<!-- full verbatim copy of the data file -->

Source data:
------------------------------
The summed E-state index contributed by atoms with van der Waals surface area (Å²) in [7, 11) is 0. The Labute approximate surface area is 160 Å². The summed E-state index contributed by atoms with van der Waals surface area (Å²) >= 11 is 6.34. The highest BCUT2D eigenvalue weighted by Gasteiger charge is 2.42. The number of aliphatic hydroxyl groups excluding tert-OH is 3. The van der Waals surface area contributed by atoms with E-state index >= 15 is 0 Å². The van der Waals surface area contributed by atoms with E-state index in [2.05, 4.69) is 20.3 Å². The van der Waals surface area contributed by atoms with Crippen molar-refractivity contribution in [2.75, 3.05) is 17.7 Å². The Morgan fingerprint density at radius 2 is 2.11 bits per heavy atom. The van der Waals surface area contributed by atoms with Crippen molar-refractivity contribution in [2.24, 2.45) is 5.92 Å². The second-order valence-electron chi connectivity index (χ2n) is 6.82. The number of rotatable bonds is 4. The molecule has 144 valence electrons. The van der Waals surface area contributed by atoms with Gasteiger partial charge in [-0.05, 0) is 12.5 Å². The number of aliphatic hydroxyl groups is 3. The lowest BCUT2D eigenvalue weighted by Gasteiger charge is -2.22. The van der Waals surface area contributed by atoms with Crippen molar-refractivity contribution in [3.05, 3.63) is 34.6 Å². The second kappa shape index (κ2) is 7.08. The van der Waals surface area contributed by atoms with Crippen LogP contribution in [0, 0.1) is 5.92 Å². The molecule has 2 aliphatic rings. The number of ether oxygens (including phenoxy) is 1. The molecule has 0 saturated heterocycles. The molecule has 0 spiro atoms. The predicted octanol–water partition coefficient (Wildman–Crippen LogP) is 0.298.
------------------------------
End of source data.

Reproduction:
The summed E-state index contributed by atoms with van der Waals surface area (Å²) in [7, 11) is 0. The Labute approximate surface area is 160 Å². The summed E-state index contributed by atoms with van der Waals surface area (Å²) >= 11 is 6.34. The highest BCUT2D eigenvalue weighted by Gasteiger charge is 2.42. The number of aliphatic hydroxyl groups excluding tert-OH is 3. The van der Waals surface area contributed by atoms with E-state index >= 15 is 0 Å². The van der Waals surface area contributed by atoms with E-state index in [2.05, 4.69) is 20.3 Å². The van der Waals surface area contributed by atoms with Crippen molar-refractivity contribution in [2.75, 3.05) is 17.7 Å². The Morgan fingerprint density at radius 2 is 2.11 bits per heavy atom. The van der Waals surface area contributed by atoms with Crippen molar-refractivity contribution in [2.24, 2.45) is 5.92 Å². The second-order valence-electron chi connectivity index (χ2n) is 6.82. The number of rotatable bonds is 4. The molecule has 144 valence electrons. The van der Waals surface area contributed by atoms with Gasteiger partial charge in [-0.05, 0) is 12.5 Å². The number of aliphatic hydroxyl groups is 3. The lowest BCUT2D eigenvalue weighted by Gasteiger charge is -2.22. The van der Waals surface area contributed by atoms with Crippen molar-refractivity contribution in [3.05, 3.63) is 34.6 Å². The second kappa shape index (κ2) is 7.08. The van der Waals surface area contributed by atoms with Crippen LogP contribution in [0, 0.1) is 5.92 Å². The molecule has 2 aliphatic rings. The number of ether oxygens (including phenoxy) is 1. The molecule has 0 saturated heterocycles. The molecule has 0 spiro atoms. The predicted octanol–water partition coefficient (Wildman–Crippen LogP) is 0.298.